1. Human-based – real people do the job and forward the results to you;
  2. Automatic – powerful artificial intelligence and machine learning are called to determine the content of a puzzle and solve it without any human interaction. 

Since CAPTCHAs are very popular among websites designed to determine if their visitors are real humans, it’s essential to use CAPTCHA-solving services while scraping search engine data. They’ll help you quickly get past those restrictions and, most importantly, allow you to scrape without making your knees knock.

Reduce the scraping speed & set intervals in between requests

While manual scraping is time-consuming, web scraping bots can do that at high speed. However, making super fast requests isn’t wise for anyone – websites can go down due to the increase in incoming traffic, and you can easily get banned for irresponsible scraping.

That’s why distributing requests evenly over time is another golden rule to avoid blocks. You can also add random breaks between different requests to prevent creating a scraping pattern that can easily be detected by the websites and lead to unwanted blocking.

Another valuable idea to implement in your scraping activities is planning data acquisition. For example, you can set up a scraping schedule in advance and then use it to submit requests at a steady rate. This way, the process will be properly organized, and you’ll be less likely to make requests too fast or distribute them unequally. 

Detect website changes

Web scraping isn’t a final step of data collection. We shouldn’t forget parsing – a process during which raw data is examined to filter out the needed information that can be structured into various data formats. As web scraping, data parsing also encounters issues. One of them is changeable web page structures. 

Websites can’t stay the same forever. Their layouts are updated to add new features, improve user experience, create a fresh representation of their brand, and much more. And while these changes advance websites’ user-friendliness, they can also cause parsers to break. The main reason is that parsers are usually built based on a specific web page design. In case the web goes through a change, a parser won’t be able to extract the data you’re expecting without prior adjustments. 

Thus, you need to be able to detect and oversee website changes. A common way to do that is to monitor your parser’s outcomes: if its ability to parse certain fields drops, it probably means that the website’s structure has changed. 

Avoid scraping images

It’s definitely no secret that images are data-heavy objects. Wonder how this can influence your web scraping process?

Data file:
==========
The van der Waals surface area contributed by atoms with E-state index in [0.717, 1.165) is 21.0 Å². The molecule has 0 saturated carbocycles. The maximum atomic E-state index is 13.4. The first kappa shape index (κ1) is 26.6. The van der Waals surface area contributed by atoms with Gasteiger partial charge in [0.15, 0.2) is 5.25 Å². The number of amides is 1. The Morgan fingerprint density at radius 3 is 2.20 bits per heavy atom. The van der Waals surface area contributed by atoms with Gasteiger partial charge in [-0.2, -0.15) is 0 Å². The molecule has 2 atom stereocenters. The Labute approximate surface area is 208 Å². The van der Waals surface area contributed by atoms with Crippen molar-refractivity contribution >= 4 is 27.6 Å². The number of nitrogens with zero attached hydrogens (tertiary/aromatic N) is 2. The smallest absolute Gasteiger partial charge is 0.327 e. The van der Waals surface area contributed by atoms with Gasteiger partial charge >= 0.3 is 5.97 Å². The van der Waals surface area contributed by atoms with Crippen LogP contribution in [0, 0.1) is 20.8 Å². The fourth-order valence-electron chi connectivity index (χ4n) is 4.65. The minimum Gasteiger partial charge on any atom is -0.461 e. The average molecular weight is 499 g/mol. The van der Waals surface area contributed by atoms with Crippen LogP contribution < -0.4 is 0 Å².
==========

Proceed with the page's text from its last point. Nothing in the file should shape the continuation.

First, scraping images will require a lot of storage space and additional bandwidth. What’s more, images are often loaded as bits and pieces of Javascript are executed on a user’s browser. It can make the process of data acquisition more complex as well as slow down the scraper itself.  

Scrape data from Google cache

Finally, extracting data from Google cache is another possible thing to avoid getting blocked while scraping. In this case, you will not have to make a request itself but rather to its cached copy.

Even though this technique sounds foolproof because it doesn’t require you to access the website directly, you should always keep in mind that it’s a great workaround only for targets that don’t contain sensitive information, which also keeps changing.

Summing up

Google scraping is something that many businesses engage in to extract publicly available data needed to improve their strategies and make informed decisions. However, one thing to remember is that scraping requires a lot of work if you want to do it sustainably.

To master the best web scraping practices, use a reliable web scraping tool like Google Search API, follow the mentioned rules in your future data collection activities, and see the results yourself. 

This article was originally published by Dominick Hayes on the SERPMaster blog.

About the author

James Keenan

Senior content writer

The automation and anonymity evangelist at Smartproxy. He believes in data freedom and everyone’s right to become a self-starter. James is here to share knowledge and help you succeed with residential proxies.

All information on Smartproxy Blog is provided on an "as is" basis and for informational purposes only. We make no representation and disclaim all liability with respect to your use of any information contained on Smartproxy Blog or any third-party websites that may be linked therein.

Frequently asked questions

Can websites detect scrapers?

Websites can detect scrapers; some may even dish out CAPTCHAs or IP bans to prevent it. However, proxies are the best solution to avoid detection and ensure smooth scraping without experiencing interruptions. Just remember to use them responsibly, and you'll be good to go.

Does Google allow web scraping?

Is it possible to scrape Google reviews?

What is data parsing?